Investigation of Spatio-Spectral Dynamics of Local Field Potentials in Parkinson’s Disease

dc.contributor.advisorInce, Nuri F.
dc.contributor.committeeMemberOmurtag, Ahmet
dc.contributor.committeeMemberZhang, Yingchun
dc.contributor.committeeMemberDas, Vallabh E.
dc.contributor.committeeMemberViswanathan, Ashwin
dc.contributor.committeeMemberJimenez-Shahed, Joohi
dc.creatorTelkes, Ilknur
dc.creator.orcid0000-0003-1421-5910 2017 2017
dc.description.abstractParkinson’s disease (PD) is characterized by the progressive loss of dopaminergic nigral neurons resulting in motor and non-motor deficits. Deep brain stimulation (DBS) of the subthalamic nucleus (STN) has emerged as an effective neurosurgical treatment for the patients with PD where their motor symptoms cannot be controlled with medications. Accurate localization of STN is an important factor defining the efficacy of DBS. The most common targeting method in DBS surgery is the microelectrode single unit activity recording, which is performed by listening to bursting firing patterns of individual neurons to identify the basal ganglia structures. However, it requires significant expertise and is fraught by potential technical difficulties. On the other hand, local field potentials (LFPs), owing to their oscillatory and robust nature, can overcome these technical issues. In this regard, we recorded LFPs from multitrack microelectrodes and macroelectrode in PD patients who underwent DBS surgery. We demonstrated for the first time that combination of different subband features derived from beta and high frequency oscillations of LFPs can be used to estimate the optimal track for DBS implantation and to identify the dorsal STN border with high accuracy. These results establish the initial evidence that LFPs can be strategically fused with computational intelligence in the operating room to increase the chance of optimal placement of the DBS electrode within the motor sub-territory of the STN, without an appreciable downside. We also investigated the spatio-spectral patterns of LFPs in the most commonly accepted subtypes of PD, tremor dominant (TD) and postural instability and gait difficulty (PIGD). As of today, no underlying neural correlates have been identified. Here we show that activity in the subbands of LFPs recorded with microelectrodes from sub-territories of the STN provide distinguishing neurophysiological information about these phenotypes. We found distinct patterns between TD and PIGD groups in HFOs and their interaction with the beta band in the dorsal and ventral regions of the STN. Our results indicate that the spatio-spectral dynamics of LFPs can be used as an objective method to distinguish the two major subtypes of PD. This observation provides support for distinct pathophysiologic mechanisms underlying these subtypes.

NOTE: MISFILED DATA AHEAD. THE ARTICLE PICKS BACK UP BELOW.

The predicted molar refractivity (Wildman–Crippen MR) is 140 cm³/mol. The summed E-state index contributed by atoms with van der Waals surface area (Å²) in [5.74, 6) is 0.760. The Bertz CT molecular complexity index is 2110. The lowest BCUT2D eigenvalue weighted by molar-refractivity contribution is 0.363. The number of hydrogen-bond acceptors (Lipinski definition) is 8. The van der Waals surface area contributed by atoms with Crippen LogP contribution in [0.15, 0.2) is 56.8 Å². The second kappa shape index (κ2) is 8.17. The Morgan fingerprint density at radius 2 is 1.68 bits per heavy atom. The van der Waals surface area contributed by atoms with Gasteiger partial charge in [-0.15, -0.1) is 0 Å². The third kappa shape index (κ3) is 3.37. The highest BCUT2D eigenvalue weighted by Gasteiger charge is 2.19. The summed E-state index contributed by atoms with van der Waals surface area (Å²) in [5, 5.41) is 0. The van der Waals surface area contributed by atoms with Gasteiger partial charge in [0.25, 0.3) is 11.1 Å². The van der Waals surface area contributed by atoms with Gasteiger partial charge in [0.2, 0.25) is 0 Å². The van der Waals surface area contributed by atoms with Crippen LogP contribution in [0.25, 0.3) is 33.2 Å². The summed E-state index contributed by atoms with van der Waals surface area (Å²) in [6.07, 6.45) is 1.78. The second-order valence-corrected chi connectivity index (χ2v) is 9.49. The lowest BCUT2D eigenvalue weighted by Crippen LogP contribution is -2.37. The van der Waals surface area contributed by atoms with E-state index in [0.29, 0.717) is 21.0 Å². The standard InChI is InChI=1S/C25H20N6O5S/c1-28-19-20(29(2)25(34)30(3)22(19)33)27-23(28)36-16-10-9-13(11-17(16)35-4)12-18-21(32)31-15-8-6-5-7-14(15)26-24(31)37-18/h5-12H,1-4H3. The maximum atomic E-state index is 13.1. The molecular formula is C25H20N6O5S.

dc.description.departmentBiomedical Engineering, Department of
dc.format.digitalOriginborn digital
dc.identifier.citationPortions of this document appear in: Telkes, Ilknur, Joohi Jimenez-Shahed, Ashwin Viswanathan, Aviva Abosch, and Nuri F. Ince. "Prediction of STN-DBS electrode implantation track in Parkinson's disease by using local field potentials." Frontiers in neuroscience 10 (2016): 198. And in: Telkes, I., Nuri Firat Ince, Ibrahim Onaran, and Aviva Abosch. "Localization of subthalamic nucleus borders using macroelectrode local field potential recordings." In 2014 36th Annual International Conference of the IEEE Engineering in Medicine and Biology Society, pp. 2621-2624. IEEE, 2014.
dc.rightsThe author of this work is the copyright owner. UH Libraries and the Texas Digital Library have their permission to store and provide access to this work. UH Libraries has secured permission to reproduce any and all previously published materials contained in the work. Further transmission, reproduction, or presentation of this work is prohibited except with permission of the author(s).
dc.subjectParkinson's Disease
dc.subjectLocal field potentials
dc.subjectSubthalamic nucleus
dc.subjectIntraoperative recordings
dc.titleInvestigation of Spatio-Spectral Dynamics of Local Field Potentials in Parkinson’s Disease
dc.type.genreThesis College of Engineering Engineering, Department of Engineering of Houston of Philosophy


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